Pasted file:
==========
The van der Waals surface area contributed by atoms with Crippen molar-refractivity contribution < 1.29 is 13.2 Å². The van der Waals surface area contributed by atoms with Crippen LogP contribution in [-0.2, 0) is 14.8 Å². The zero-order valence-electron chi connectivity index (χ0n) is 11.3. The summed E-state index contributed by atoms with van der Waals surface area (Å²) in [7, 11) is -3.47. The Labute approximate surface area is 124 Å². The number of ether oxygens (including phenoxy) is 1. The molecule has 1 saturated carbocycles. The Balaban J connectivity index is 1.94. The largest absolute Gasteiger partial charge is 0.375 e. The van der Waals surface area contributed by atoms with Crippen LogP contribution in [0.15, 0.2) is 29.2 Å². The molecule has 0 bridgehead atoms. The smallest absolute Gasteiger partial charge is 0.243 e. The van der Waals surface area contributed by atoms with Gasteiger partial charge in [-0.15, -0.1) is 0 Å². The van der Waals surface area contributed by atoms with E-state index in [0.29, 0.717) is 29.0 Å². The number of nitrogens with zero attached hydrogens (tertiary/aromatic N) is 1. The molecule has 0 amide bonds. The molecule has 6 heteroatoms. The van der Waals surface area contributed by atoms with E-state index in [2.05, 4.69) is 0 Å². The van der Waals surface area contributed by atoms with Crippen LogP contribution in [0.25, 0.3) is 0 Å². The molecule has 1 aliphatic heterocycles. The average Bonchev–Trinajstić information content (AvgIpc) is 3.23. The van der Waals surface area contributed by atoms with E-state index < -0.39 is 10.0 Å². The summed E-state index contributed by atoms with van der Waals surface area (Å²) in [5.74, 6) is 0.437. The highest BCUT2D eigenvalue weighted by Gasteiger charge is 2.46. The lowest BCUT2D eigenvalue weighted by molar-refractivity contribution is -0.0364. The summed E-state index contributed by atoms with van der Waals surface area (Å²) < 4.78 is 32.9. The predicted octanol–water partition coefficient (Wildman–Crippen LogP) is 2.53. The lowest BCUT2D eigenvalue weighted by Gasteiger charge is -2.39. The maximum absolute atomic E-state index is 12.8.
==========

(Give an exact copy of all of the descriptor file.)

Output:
The van der Waals surface area contributed by atoms with Crippen molar-refractivity contribution < 1.29 is 13.2 Å². The van der Waals surface area contributed by atoms with Crippen LogP contribution in [-0.2, 0) is 14.8 Å². The zero-order valence-electron chi connectivity index (χ0n) is 11.3. The summed E-state index contributed by atoms with van der Waals surface area (Å²) in [7, 11) is -3.47. The Labute approximate surface area is 124 Å². The number of ether oxygens (including phenoxy) is 1. The molecule has 1 saturated carbocycles. The Balaban J connectivity index is 1.94. The largest absolute Gasteiger partial charge is 0.375 e. The van der Waals surface area contributed by atoms with Crippen LogP contribution in [0.15, 0.2) is 29.2 Å². The molecule has 0 bridgehead atoms. The smallest absolute Gasteiger partial charge is 0.243 e. The van der Waals surface area contributed by atoms with Gasteiger partial charge in [-0.15, -0.1) is 0 Å². The van der Waals surface area contributed by atoms with E-state index in [0.29, 0.717) is 29.0 Å². The number of nitrogens with zero attached hydrogens (tertiary/aromatic N) is 1. The molecule has 0 amide bonds. The molecule has 6 heteroatoms. The van der Waals surface area contributed by atoms with E-state index in [2.05, 4.69) is 0 Å². The van der Waals surface area contributed by atoms with Crippen LogP contribution in [0.25, 0.3) is 0 Å². The molecule has 1 aliphatic heterocycles. The average Bonchev–Trinajstić information content (AvgIpc) is 3.23. The van der Waals surface area contributed by atoms with E-state index < -0.39 is 10.0 Å². The summed E-state index contributed by atoms with van der Waals surface area (Å²) in [5.74, 6) is 0.437. The highest BCUT2D eigenvalue weighted by Gasteiger charge is 2.46. The lowest BCUT2D eigenvalue weighted by molar-refractivity contribution is -0.0364. The summed E-state index contributed by atoms with van der Waals surface area (Å²) < 4.78 is 32.9. The predicted octanol–water partition coefficient (Wildman–Crippen LogP) is 2.53. The lowest BCUT2D eigenvalue weighted by Gasteiger charge is -2.39. The maximum absolute atomic E-state index is 12.8.